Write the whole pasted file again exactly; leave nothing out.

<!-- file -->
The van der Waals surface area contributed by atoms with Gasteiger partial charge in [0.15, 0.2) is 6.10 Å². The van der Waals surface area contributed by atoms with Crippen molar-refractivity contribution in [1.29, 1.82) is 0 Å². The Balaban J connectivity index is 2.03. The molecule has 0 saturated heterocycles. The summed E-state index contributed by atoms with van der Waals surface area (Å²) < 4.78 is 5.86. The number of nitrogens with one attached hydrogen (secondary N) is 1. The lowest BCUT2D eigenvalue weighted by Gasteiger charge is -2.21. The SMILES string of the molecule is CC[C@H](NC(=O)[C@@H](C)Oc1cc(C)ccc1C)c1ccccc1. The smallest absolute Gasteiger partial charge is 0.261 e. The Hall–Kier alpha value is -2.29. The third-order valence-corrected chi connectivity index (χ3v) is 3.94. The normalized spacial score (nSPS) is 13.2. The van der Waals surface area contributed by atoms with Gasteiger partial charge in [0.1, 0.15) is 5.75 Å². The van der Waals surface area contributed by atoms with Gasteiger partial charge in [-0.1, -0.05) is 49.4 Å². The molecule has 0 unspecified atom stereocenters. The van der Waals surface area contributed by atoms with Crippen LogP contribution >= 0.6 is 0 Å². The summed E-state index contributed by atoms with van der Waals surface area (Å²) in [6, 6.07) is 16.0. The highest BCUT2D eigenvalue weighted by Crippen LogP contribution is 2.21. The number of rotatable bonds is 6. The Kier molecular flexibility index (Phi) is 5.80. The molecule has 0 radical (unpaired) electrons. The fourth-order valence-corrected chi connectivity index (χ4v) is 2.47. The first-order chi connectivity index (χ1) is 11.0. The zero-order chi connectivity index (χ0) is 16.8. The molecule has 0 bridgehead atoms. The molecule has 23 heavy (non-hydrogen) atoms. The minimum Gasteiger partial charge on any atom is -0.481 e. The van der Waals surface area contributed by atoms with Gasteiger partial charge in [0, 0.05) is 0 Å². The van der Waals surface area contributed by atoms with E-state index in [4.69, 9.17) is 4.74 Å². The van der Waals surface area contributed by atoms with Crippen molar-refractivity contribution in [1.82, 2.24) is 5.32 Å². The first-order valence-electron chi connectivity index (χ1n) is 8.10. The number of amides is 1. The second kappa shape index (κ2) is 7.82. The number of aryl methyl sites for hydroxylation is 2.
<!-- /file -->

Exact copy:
The van der Waals surface area contributed by atoms with Gasteiger partial charge in [0.15, 0.2) is 6.10 Å². The van der Waals surface area contributed by atoms with Crippen molar-refractivity contribution in [1.29, 1.82) is 0 Å². The Balaban J connectivity index is 2.03. The molecule has 0 saturated heterocycles. The summed E-state index contributed by atoms with van der Waals surface area (Å²) < 4.78 is 5.86. The number of nitrogens with one attached hydrogen (secondary N) is 1. The lowest BCUT2D eigenvalue weighted by Gasteiger charge is -2.21. The SMILES string of the molecule is CC[C@H](NC(=O)[C@@H](C)Oc1cc(C)ccc1C)c1ccccc1. The smallest absolute Gasteiger partial charge is 0.261 e. The Hall–Kier alpha value is -2.29. The third-order valence-corrected chi connectivity index (χ3v) is 3.94. The normalized spacial score (nSPS) is 13.2. The van der Waals surface area contributed by atoms with Gasteiger partial charge in [0.1, 0.15) is 5.75 Å². The van der Waals surface area contributed by atoms with Gasteiger partial charge in [-0.1, -0.05) is 49.4 Å². The molecule has 0 unspecified atom stereocenters. The van der Waals surface area contributed by atoms with Crippen LogP contribution >= 0.6 is 0 Å². The summed E-state index contributed by atoms with van der Waals surface area (Å²) in [6, 6.07) is 16.0. The highest BCUT2D eigenvalue weighted by Crippen LogP contribution is 2.21. The number of rotatable bonds is 6. The Kier molecular flexibility index (Phi) is 5.80. The molecule has 0 radical (unpaired) electrons. The fourth-order valence-corrected chi connectivity index (χ4v) is 2.47. The first-order chi connectivity index (χ1) is 11.0. The zero-order chi connectivity index (χ0) is 16.8. The molecule has 0 bridgehead atoms. The molecule has 23 heavy (non-hydrogen) atoms. The minimum Gasteiger partial charge on any atom is -0.481 e. The van der Waals surface area contributed by atoms with Gasteiger partial charge in [0, 0.05) is 0 Å². The van der Waals surface area contributed by atoms with E-state index in [4.69, 9.17) is 4.74 Å². The van der Waals surface area contributed by atoms with Crippen molar-refractivity contribution in [1.82, 2.24) is 5.32 Å². The first-order valence-electron chi connectivity index (χ1n) is 8.10. The number of amides is 1. The second kappa shape index (κ2) is 7.82. The number of aryl methyl sites for hydroxylation is 2.